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Last year, a friend let me read her work-in-progress dragon novel, and it got me on a dragon kick. I started reading published books featuring dragons. Below are some dragon stories that I think young dragon lovers will enjoy, too!
After reading a dragon tale or two, try drawing a dragon of your own. Dragon coloring pages and how-to-draw-a-dragon videos and instructions for preschool through high school are at the end of the post.
Preschool and Early Elementary
One Drowsy Dragon by Ethan Long is a counting story about a dragon who just wants to go to bed.
Have You Seen My Dragon? by Steve Light is part story, part search and find.
How to Dress a Dragon by Thelma Lynne Godin, illustrated by Eric Barclay is about a boy helping his dragon to get dressed.
The Dragon Brothers Trilogy is about two brothers who live on an island inhabited by dragons and the dragon-related adventures they have.
The Boy Who Painted Dragons by Demi is about a boy who must overcome his fear of dragons by seeking their wisdom.
Saint George and the Dragon by Margaret Hodges, illustrated by Trina Schart Hyman is a retelling of the legend of Saint George and his fight with the dragon. This book is best for elementary-aged children.
Behold…the Dragons! by Gail Gibbons is a non-fiction book that gives a brief overview of the different types of dragons from around the world and some of the mythology surrounding them. This book is best for elementary-aged children.
How to Draw a Dragon by Douglas Florian is a book in rhyme about drawing all the different parts of dragons.
Late-Elementary through High School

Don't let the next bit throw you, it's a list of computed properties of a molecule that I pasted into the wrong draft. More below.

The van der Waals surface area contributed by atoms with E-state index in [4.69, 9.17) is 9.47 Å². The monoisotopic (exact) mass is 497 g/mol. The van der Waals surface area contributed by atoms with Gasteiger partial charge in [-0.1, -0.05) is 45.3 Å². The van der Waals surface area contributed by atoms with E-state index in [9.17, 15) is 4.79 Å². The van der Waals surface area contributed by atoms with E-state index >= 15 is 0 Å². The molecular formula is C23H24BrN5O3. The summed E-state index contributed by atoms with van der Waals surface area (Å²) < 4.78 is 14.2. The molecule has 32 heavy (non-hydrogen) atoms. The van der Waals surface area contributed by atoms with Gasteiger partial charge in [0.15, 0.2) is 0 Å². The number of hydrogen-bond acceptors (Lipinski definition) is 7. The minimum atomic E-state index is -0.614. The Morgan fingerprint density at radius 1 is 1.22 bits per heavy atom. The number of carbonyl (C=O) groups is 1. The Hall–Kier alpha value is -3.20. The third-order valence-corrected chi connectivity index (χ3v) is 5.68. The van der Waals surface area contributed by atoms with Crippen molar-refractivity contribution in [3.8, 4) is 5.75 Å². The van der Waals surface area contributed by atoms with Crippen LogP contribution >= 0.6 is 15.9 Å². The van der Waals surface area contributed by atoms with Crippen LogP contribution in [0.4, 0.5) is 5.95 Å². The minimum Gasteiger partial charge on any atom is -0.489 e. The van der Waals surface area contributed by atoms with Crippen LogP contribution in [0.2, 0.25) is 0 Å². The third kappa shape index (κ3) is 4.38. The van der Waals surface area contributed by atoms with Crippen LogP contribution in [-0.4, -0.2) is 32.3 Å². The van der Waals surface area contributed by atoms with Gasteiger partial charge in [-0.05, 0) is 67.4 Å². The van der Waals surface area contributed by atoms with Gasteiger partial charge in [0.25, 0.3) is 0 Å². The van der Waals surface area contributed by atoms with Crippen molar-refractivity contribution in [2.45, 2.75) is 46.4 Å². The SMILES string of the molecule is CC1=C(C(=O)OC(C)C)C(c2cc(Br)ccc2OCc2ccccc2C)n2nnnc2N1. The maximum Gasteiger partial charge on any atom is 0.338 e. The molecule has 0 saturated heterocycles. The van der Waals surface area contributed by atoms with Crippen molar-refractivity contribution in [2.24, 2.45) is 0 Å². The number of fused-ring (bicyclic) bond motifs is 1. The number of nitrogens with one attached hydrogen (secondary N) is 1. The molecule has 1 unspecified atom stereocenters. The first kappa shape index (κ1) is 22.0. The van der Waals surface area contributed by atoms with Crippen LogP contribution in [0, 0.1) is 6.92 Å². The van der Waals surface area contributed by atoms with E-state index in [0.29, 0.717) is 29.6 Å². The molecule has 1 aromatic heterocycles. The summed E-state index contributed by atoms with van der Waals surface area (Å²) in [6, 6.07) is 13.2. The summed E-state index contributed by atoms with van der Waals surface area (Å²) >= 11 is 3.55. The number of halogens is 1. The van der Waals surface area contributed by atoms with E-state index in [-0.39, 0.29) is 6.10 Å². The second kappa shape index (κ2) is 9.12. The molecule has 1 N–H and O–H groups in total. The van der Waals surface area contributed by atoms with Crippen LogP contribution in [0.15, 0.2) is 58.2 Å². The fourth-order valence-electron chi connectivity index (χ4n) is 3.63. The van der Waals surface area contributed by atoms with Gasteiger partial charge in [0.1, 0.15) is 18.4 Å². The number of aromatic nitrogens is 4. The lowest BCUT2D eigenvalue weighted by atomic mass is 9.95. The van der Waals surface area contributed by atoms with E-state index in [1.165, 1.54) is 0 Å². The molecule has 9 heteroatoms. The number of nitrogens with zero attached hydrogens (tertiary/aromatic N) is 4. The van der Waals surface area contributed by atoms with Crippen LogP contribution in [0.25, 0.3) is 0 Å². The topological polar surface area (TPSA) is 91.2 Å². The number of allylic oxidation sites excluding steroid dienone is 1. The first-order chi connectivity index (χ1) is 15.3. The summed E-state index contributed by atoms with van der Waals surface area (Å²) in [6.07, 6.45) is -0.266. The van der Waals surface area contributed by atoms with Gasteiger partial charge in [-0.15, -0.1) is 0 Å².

The Wings of Fire Series is a good read for children in late-elementary, middle, and high school. It is your typical high fantasy series, but with dragons as the protagonists. The books also contain social and relationship themes and explore the concept of destiny versus choice.
The Dragon Rider Series is ideal for children in late-elementary or middle school. On the surface level, it’s a quest to find home, but it also has themes of friendship, self-sacrifice, belonging, respect for all creatures, and the consequences of greed.
Where the Mountain Meets the Moon by Grace Lin is a good story for children in late-elementary or middle school. The primary plot is the protagonist’s quest to improve her family’s fortune, but the story could also be viewed as a collection of folktales because legends and other characters’ fantastic backstories are interspersed with and woven into the protagonist’s journey.
The Inheritance Cycle is a good read for high school fantasy lovers. Elves, spells, dragons…what’s not to like? Some of the themes explored in the series are loyalty, respecting differences in beliefs, and responsibility and consequences for actions.
Ralph Masiello’s Dragon Drawing Book by Ralph Masiello is great for middle and high schoolers. It is primarily mini, step-by-step art lessons, but it also contains cultural blurbs about dragon lore around the world.
- Printable Dragon Coloring Pages by Supercoloring.com
- “How to Draw a Dragon (For Super Young Artists)” (This YouTube tutorial is appropriate for preschool through elementary.)
- “How to Draw a Dragon” (This YouTube tutorial is appropriate for mid-elementary through middle school.)
- “How to Draw a Dragon” by wikiHow (These step-by-step directions are appropriate for middle and high schoolers.)
- “How to Draw a Dragon Step by Step” by Monika Zagrobelna (These step-by-step directions are appropriate for high schoolers.)
For more themed book recommendations and activities, visit my post library.